The Specific Carbohydrate Diet: Does It Work?
It's been featured in The Wall Street Journal, evokes passionate testimonials from its adherents, and spawned a best-selling book, now in its 11th printing. Yet the Specific Carbohydrate Diet, or SCD, has few published studies behind it, can be very difficult to follow, and has been dismissed by some doctors as scientifically unproven and even potentially risky. All of which leaves the person with Crohn's or colitis caught in the middle, wondering whether the SCD is truly an effective treatment for inflammatory bowel disease (IBD) or a dead end.
This article will review the available facts and offer a variety of perspectives on the diet to help readers navigate its complexities and form their own opinions as to its value for treating IBD.
The Theory Behind the Diet
The Specific Carbohydrate Diet was developed and popularized by biochemist Elaine Gottschall in her 1994 book, Breaking the Vicious Cycle: Intestinal Health Through Diet. Gottschall, who spent time exploring the changes that occur in the intestinal wall in IBD while at the University of Western Ontario, wrote her book after observing the effects of a low-carbohydrate, gluten-free diet on her eight-year-old daughter, who had been diagnosed with colitis at age five.
She and her husband took their daughter to see Drs. Sidney V. and Merrill P. Haas, physicians who had written a book called Management of Celiac Disease, which espoused a low-carbohydrate nutritional approach to celiac and other gastrointestinal diseases. Within two years of starting a radical version of the diet – the precursor of the SCD – Gottschall writes, her daughter was free of symptoms. The girl returned to a normal diet a few years later and has remained in good health for more than 20 years.
The SCD is a grain-free, lactose-free, and sucrose-free meal plan that is several degrees more restrictive than the gluten-free diet. It is built on the premise that carbohydrates are the primary energy source for the intestinal microbes that contribute to the development of IBD. Gottschall believes that undigested carbohydrates in particular spur the formation of acids and toxins that can injure the small intestine, destroying the very enzymes that allow for carbohydrate digestion and absorption in a kind of vicious cycle.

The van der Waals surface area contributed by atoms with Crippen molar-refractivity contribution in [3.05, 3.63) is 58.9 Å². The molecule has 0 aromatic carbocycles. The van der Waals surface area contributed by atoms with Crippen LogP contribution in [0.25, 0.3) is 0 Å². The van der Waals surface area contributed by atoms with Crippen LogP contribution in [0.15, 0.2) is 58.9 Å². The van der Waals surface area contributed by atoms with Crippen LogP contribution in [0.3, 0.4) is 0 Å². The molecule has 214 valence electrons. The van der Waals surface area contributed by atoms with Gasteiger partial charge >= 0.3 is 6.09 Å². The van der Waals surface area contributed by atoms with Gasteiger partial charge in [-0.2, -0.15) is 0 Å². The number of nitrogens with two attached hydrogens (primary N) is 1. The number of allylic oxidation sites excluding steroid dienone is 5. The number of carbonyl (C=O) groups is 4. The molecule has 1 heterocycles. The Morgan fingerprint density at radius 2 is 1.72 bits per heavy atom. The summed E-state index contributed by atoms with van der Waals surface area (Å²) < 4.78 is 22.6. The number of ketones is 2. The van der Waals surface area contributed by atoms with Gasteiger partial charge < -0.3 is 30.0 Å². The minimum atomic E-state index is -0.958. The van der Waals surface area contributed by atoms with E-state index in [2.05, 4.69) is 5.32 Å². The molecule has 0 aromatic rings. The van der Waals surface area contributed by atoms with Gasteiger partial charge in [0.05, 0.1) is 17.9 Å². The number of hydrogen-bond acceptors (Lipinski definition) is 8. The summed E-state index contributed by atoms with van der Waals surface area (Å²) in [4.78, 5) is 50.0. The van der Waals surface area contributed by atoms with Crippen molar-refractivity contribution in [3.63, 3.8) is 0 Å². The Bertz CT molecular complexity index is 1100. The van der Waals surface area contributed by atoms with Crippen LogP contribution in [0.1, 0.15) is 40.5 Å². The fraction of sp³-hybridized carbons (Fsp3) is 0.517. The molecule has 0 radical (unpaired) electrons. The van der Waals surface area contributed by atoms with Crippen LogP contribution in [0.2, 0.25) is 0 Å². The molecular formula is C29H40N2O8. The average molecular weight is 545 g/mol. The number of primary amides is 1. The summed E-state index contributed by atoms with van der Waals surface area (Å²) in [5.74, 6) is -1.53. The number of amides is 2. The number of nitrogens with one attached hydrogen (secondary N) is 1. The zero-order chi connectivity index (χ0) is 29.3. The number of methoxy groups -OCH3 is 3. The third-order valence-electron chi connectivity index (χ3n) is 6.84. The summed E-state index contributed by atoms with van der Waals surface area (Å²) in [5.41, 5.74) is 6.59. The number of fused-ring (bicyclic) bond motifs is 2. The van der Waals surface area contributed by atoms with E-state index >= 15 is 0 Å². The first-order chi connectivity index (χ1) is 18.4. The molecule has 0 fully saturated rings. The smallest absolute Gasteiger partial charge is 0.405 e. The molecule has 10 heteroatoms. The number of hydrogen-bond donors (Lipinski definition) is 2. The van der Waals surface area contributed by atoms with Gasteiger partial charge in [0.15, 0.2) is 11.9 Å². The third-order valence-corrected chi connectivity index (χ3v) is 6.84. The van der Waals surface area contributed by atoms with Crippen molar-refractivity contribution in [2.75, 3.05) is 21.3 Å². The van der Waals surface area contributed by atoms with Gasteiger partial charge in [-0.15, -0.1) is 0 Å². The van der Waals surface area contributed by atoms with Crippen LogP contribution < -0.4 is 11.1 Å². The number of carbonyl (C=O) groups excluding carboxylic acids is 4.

Nuts and Bolts
Specifically, the SCD prohibits:
- Sugar, molasses, sucrose, fructose, high-fructose corn syrup, or any processed sugar
- Canned vegetables
- All grains, including corn, wheat, wheat germ, barley, oats, rye, rice, buckwheat, soy, spelt, amaranth, and others
- Some legumes, including chick peas, bean sprouts, soybeans, mung beans, faba beans, and garbanzo beans
- Starchy tubers, such as potatoes, yams, and parsnips
- Seaweed and seaweed byproducts, such as agar and carrageenan
- Canned and most processed meats, particularly those that contain additives such as corn products, starch, and sugars
- All milk, high-lactose cheeses (generally soft cheeses like ricotta, mozzarella, cottage cheese, cream cheese, feta, and processed cheeses and cheese spreads), as well as commercial yogurt, heavy cream, buttermilk, and sour cream
- Bread, pasta, and other starchy foods
- Canola oil, commercial mayonnaise (because of additives), ice cream, candy, chocolate, carob, whey powder, margarine, commercial ketchup, stevia, baking powder, commercial nut mixes, balsamic vinegar, and products containing FOS (fructooligosaccharides).
So what does that leave? Well, unprocessed meats, poultry, fish, shellfish, eggs, honey for sweetening (if tolerated), most fresh, frozen, raw or cooked vegetables, a variety of legumes, including dried navy beans, lentils, peas, split peas, unroasted cashews, and peanuts in a shell, all-natural peanut butter, lima beans, and string beans, cheeses such as cheddar, Colby, Swiss, havarti, and dry curd cottage cheese, and homemade yogurt fermented for at least 24 hours. Additionally, most fruits and nuts are allowed, as are most oils, tea, coffee, mustard, vinegar, and juices with no additives.
Arthur D. Heller, M.D., a New York City gastroenterologist who is certified by the American Board of Nutrition, points out several inconsistencies in the diet. "Foods are excluded," he says, "because of their purported inability to be digested well. But of the foods allowed, legumes are known to contain certain carbohydrates that are not well digested by humans. And while the diet prohibits regular sugar, it allows most fruits and fruit juices, which are high in fructose, or fruit sugar. Not only is fructose dense in carbohydrates, but fructose malabsorption can cause cramps and diarrhea, intensifying the very symptoms the diet is designed to alleviate."
Stepping Back A Bit